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Communications to the Editor |

Adenosine Deaminase Levels in Nontuberculous Lymphocytic Pleural Effusions FREE TO VIEW

José Manuel Porcel, MD, FCCP; Manuel Vives, MD
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University Hospital Arnau de Vilanova Lleida, Spain

Correspondence to: José Manuel Porcel, MD, FCCP, Department of Internal Medicine, University Hospital Arnau de Vilanova, Alcalde Rovira Roure 80, 25198 Lleida, Spain; e-mail: jporcelp@medynet.com



Chest. 2002;121(4):1379-1380. doi:10.1378/chest.121.4.1379
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To the Editor:

We would like to support the points raised in the otherwise excellent article in CHEST by Lee et al (August 2001)1 with a larger series of patients. Those authors stated that adenosine deaminase (ADA) levels in patients with nontuberculous lymphocytic effusions seldom exceeded the diagnostic cutoff for tuberculous pleurisy. Thus, only two patients with lymphomas and one with a complicated parapneumonic effusion (2.8%) among 106 patients with lymphocytic effusions had ADA levels of > 40 U/L. This percentage remained practically unmodified (3.6%) if only exudates (n = 82) were considered.

We reviewed the medical records of 293 patients whose pleural fluid data showed a level of > 50% of lymphocytes, after convincingly excluding their tuberculous origin. The study was conducted at a 480-bed teaching hospital in Lleida, Spain, during the last 7 years. The clinical diagnoses of the patients were defined by known predetermined criteria.1Specifically, transudates and exudates were defined by the criteria of Light et al,2 and the categorization of pleural fluid as malignant relied on either a positive result of cytology or biopsy specimen testing or a known cancer without an alternative explanation for the effusion. The final diagnoses of pleural effusions were as follows: malignancy (139 patients); transudates (86 patients); parapneumonic (2 patients); pericardial disease (19 patients); abdominal surgical procedures (10 patients); pulmonary embolism (6 patients); trauma (5 patients); Dressler syndrome (4 patients); connective tissue diseases (3 patients); and postcoronary artery bypass surgery (1 patient). The primary tumors in the malignant group included the following: lung (54 patients); breast (31 patients); lymphoma (13 patients); ovary (12 patients); and miscellaneous (29 patients). In our hospital, ADA activity is determined by Giusti’s colorimetric method, with 40 U/L serving as the cutoff for the identification of tuberculous effusions. Eight patients (2.7%) in our population surpassed this cutoff as follows: non-Hodgkin lymphomas, three patients (ADA levels, 67.5, 46, and 45.9 U/L); acute lymphoid leukemia, one patient (ADA level, 346 U/L); colorectal cancer, one patient (ADA level, 47.1 U/L); small cell lung cancer, one patient (ADA level, 45.9 U/L); and uncomplicated parapneumonic effusions, two patients (ADA levels, 58.9 and 40.5 U/L). If we excluded transudates, the percentage of false-positive elevations was raised insignificantly (3.9%).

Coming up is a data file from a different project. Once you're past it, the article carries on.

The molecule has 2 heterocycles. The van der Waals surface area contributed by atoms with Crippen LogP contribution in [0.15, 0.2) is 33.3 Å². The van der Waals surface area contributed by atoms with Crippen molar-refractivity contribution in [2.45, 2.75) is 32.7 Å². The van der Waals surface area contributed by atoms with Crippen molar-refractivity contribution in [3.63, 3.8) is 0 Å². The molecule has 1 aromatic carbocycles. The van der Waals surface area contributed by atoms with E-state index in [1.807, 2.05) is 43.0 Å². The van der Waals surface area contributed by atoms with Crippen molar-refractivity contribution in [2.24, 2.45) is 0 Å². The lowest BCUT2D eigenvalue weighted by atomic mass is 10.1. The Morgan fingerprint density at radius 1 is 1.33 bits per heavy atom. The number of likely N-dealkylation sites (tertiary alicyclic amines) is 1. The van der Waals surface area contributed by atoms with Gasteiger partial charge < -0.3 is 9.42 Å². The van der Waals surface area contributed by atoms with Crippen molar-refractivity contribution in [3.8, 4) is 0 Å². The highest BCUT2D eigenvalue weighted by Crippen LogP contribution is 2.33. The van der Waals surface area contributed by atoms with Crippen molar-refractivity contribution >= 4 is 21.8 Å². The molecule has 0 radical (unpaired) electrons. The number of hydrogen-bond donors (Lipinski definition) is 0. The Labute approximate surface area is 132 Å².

In conclusion, our findings are nearly identical to those reported by Lee et al,1 namely, that false-positive elevation is rare (ie, < 4%) when the criterion of ADA levels is applied to lymphocytic exudates only. Due to its high sensitivity and specificity, measurement of the pleural fluid ADA level is an excellent test both for ruling out and ruling in a suspected diagnosis of tuberculous effusion, at least in areas with a high prevalence of tuberculosis.,34

Lee, YCG, Rogers, JT, Rodriguez, RM, et al (2001) Adenosine deaminase levels in nontuberculous lymphocytic pleural effusions.Chest120,356-361. [PubMed] [CrossRef]
 
Light, RW, Macgregor, MI, Luchsinger, PC, et al Pleural effusions: the diagnostic separation of transudates and exudates.Ann Intern Med1972;77,507-513. [PubMed]
 
Roth, BJ Searching for tuberculosis in the pleural space.Chest1999;116,3-5. [PubMed]
 
Kataria, YP Adenosine deaminase in the diagnosis of tuberculous pleural effusion.Chest2001;120,334-336. [PubMed]
 

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References

Lee, YCG, Rogers, JT, Rodriguez, RM, et al (2001) Adenosine deaminase levels in nontuberculous lymphocytic pleural effusions.Chest120,356-361. [PubMed] [CrossRef]
 
Light, RW, Macgregor, MI, Luchsinger, PC, et al Pleural effusions: the diagnostic separation of transudates and exudates.Ann Intern Med1972;77,507-513. [PubMed]
 
Roth, BJ Searching for tuberculosis in the pleural space.Chest1999;116,3-5. [PubMed]
 
Kataria, YP Adenosine deaminase in the diagnosis of tuberculous pleural effusion.Chest2001;120,334-336. [PubMed]
 
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